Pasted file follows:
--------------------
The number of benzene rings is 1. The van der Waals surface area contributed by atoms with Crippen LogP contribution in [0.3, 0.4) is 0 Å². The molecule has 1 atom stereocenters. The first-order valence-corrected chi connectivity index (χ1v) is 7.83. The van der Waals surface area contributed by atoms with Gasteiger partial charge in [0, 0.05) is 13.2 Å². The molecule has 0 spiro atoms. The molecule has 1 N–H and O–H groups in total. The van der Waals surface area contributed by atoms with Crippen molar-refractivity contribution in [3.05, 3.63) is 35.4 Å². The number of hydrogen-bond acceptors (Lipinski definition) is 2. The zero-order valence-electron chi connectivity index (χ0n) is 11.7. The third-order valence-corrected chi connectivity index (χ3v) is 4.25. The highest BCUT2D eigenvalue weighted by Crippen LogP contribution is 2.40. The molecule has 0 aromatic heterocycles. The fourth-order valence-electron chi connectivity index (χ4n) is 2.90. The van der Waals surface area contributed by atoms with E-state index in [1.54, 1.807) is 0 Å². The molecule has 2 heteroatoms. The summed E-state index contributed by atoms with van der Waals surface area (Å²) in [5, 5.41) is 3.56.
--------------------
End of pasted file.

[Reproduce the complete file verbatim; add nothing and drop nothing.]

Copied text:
The number of benzene rings is 1. The van der Waals surface area contributed by atoms with Crippen LogP contribution in [0.3, 0.4) is 0 Å². The molecule has 1 atom stereocenters. The first-order valence-corrected chi connectivity index (χ1v) is 7.83. The van der Waals surface area contributed by atoms with Gasteiger partial charge in [0, 0.05) is 13.2 Å². The molecule has 0 spiro atoms. The molecule has 1 N–H and O–H groups in total. The van der Waals surface area contributed by atoms with Crippen molar-refractivity contribution in [3.05, 3.63) is 35.4 Å². The number of hydrogen-bond acceptors (Lipinski definition) is 2. The zero-order valence-electron chi connectivity index (χ0n) is 11.7. The third-order valence-corrected chi connectivity index (χ3v) is 4.25. The highest BCUT2D eigenvalue weighted by Crippen LogP contribution is 2.40. The molecule has 0 aromatic heterocycles. The fourth-order valence-electron chi connectivity index (χ4n) is 2.90. The van der Waals surface area contributed by atoms with E-state index in [1.54, 1.807) is 0 Å². The molecule has 2 heteroatoms. The summed E-state index contributed by atoms with van der Waals surface area (Å²) in [5, 5.41) is 3.56.